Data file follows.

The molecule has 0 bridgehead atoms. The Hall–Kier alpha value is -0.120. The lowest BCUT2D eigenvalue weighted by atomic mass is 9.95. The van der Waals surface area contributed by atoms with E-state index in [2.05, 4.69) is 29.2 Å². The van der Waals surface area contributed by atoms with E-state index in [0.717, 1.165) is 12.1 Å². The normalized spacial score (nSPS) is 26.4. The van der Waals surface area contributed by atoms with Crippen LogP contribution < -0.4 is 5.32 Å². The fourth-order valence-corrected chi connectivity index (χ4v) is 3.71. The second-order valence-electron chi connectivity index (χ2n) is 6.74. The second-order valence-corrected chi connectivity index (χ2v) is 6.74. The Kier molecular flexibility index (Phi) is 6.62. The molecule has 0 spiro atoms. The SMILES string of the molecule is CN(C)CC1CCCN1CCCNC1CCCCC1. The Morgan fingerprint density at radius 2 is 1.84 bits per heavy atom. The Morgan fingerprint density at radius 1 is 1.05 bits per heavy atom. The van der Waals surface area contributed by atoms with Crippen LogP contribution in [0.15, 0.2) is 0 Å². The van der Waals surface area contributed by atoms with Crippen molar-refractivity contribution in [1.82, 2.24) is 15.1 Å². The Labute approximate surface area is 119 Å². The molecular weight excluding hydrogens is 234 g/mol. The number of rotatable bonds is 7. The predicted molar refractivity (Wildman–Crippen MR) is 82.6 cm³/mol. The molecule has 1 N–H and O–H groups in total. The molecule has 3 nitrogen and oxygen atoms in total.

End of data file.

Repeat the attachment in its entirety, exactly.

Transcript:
The molecule has 0 bridgehead atoms. The Hall–Kier alpha value is -0.120. The lowest BCUT2D eigenvalue weighted by atomic mass is 9.95. The van der Waals surface area contributed by atoms with E-state index in [2.05, 4.69) is 29.2 Å². The van der Waals surface area contributed by atoms with E-state index in [0.717, 1.165) is 12.1 Å². The normalized spacial score (nSPS) is 26.4. The van der Waals surface area contributed by atoms with Crippen LogP contribution < -0.4 is 5.32 Å². The fourth-order valence-corrected chi connectivity index (χ4v) is 3.71. The second-order valence-electron chi connectivity index (χ2n) is 6.74. The second-order valence-corrected chi connectivity index (χ2v) is 6.74. The Kier molecular flexibility index (Phi) is 6.62. The molecule has 0 spiro atoms. The SMILES string of the molecule is CN(C)CC1CCCN1CCCNC1CCCCC1. The Morgan fingerprint density at radius 2 is 1.84 bits per heavy atom. The Morgan fingerprint density at radius 1 is 1.05 bits per heavy atom. The van der Waals surface area contributed by atoms with Crippen LogP contribution in [0.15, 0.2) is 0 Å². The van der Waals surface area contributed by atoms with Crippen molar-refractivity contribution in [1.82, 2.24) is 15.1 Å². The Labute approximate surface area is 119 Å². The molecular weight excluding hydrogens is 234 g/mol. The number of rotatable bonds is 7. The predicted molar refractivity (Wildman–Crippen MR) is 82.6 cm³/mol. The molecule has 1 N–H and O–H groups in total. The molecule has 3 nitrogen and oxygen atoms in total.